“We’re following the age-old adage ‘You are what you eat,’ ” Schell says. He and Young theorize that a coyote that eats processed cereal, for instance, will be hungrier and looking for food much more frequently than one that eats a rabbit for breakfast. Though Gehrt has not found such a connection in Chicago coyotes, he notes that a reliance on human food does lead to more conflict with people and their pets by reducing the canines’ fear of people. In some places, such as Southern California, 38 percent of urban coyotes’ diets consist of human food sources.
Like coyotes and bears, raccoons are expanding throughout North American cities. In Washington, D.C., wildlife researchers Kate Ritzel and Travis Gallo wanted to find out whether raccoons living in the city are bolder and more willing to take risks than those in rural areas. They measured this by observing a raccoon’s readiness to investigate an unfamiliar object—in this case, bait buried inside a square of wooden stakes. The researchers installed more than a hundred automatic cameras throughout the city and rural areas of neighboring Virginia.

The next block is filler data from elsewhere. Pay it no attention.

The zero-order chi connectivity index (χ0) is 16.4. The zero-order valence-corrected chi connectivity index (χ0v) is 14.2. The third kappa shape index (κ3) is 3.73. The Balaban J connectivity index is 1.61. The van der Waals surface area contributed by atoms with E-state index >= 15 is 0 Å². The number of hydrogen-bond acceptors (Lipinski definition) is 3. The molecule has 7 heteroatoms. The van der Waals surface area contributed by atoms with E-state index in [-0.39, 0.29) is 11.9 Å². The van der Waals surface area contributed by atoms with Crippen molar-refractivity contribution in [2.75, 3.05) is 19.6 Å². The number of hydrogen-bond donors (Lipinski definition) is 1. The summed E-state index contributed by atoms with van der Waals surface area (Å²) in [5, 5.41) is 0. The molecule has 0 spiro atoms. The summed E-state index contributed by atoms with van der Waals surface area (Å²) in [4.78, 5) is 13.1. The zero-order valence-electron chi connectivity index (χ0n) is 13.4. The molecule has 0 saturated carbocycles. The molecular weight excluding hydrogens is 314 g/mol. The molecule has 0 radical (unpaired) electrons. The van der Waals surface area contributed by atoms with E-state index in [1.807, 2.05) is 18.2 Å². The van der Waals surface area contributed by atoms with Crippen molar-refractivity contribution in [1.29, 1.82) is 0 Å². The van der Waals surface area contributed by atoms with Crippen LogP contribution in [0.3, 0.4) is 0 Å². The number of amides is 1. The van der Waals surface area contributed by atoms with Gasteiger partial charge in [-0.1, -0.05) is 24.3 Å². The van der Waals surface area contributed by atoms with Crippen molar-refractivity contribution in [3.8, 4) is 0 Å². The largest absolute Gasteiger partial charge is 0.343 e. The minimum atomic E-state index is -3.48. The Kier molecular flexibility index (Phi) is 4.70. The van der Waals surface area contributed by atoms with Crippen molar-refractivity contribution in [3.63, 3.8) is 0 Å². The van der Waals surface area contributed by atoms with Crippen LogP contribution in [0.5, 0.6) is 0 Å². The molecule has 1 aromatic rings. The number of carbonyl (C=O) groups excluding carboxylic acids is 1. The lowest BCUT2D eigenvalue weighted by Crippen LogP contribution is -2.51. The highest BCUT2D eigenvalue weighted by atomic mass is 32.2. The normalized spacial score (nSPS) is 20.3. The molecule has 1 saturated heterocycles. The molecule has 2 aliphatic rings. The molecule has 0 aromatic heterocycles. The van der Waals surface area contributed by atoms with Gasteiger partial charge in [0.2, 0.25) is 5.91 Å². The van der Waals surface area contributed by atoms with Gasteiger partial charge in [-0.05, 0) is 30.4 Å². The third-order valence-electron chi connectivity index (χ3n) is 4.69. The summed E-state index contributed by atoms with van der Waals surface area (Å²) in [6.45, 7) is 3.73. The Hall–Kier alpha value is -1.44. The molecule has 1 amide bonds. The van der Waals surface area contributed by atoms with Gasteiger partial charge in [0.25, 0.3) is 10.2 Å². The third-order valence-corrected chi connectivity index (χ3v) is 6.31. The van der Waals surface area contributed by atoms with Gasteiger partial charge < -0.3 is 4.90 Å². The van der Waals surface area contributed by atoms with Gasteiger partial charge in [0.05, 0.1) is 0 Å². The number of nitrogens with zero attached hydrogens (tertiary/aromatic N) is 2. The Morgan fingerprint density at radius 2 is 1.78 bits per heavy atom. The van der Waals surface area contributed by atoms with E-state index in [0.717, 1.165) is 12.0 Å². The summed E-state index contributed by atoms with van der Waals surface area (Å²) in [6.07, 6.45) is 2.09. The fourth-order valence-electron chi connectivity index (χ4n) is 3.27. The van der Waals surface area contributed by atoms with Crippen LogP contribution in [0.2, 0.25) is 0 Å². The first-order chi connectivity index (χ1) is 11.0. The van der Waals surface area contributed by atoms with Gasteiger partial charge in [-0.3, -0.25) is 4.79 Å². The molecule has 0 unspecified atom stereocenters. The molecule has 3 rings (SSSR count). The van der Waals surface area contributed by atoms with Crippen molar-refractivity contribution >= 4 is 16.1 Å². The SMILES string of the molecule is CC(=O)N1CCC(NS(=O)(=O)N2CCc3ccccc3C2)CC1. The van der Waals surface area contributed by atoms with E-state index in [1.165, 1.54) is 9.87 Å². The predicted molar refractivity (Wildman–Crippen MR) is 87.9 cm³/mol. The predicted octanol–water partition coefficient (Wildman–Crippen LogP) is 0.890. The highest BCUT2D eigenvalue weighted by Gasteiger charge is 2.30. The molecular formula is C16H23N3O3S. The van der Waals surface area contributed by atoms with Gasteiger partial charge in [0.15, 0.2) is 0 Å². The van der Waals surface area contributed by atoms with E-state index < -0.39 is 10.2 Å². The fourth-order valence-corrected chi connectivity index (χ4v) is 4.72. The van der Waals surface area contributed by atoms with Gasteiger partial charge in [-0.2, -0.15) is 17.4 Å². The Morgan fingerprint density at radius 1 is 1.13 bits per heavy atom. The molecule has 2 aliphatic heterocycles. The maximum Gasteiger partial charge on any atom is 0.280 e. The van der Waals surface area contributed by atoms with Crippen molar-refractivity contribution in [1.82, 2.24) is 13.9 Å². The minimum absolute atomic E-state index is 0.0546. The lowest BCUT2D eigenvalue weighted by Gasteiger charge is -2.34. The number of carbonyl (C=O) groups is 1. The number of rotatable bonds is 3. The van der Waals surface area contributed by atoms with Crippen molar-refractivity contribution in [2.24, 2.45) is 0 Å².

On a muggy September morning at Fort Totten, a federally owned Civil War–era facility, Gallo placed the smelly bait—“dead animals in a jar,” he called it—while Ritzel strapped a camera to a nearby tree. She would come back in two weeks to see which animals had passed through. She showed me her favorite video so far: a feisty raccoon chasing off a fox. (See how urban raccoons can escape trash cans.)
Months later Ritzel’s data indicated that urban raccoons are more exploratory than their country cousins, taking more time to investigate the squares. City animals also are more social, traveling in pairs more often than their rural, more territorial counterparts—suggesting that urban raccoons are adapting their behavior to city life. The next goal is to “suss out if there are any evolutionary changes” under way, Ritzel says.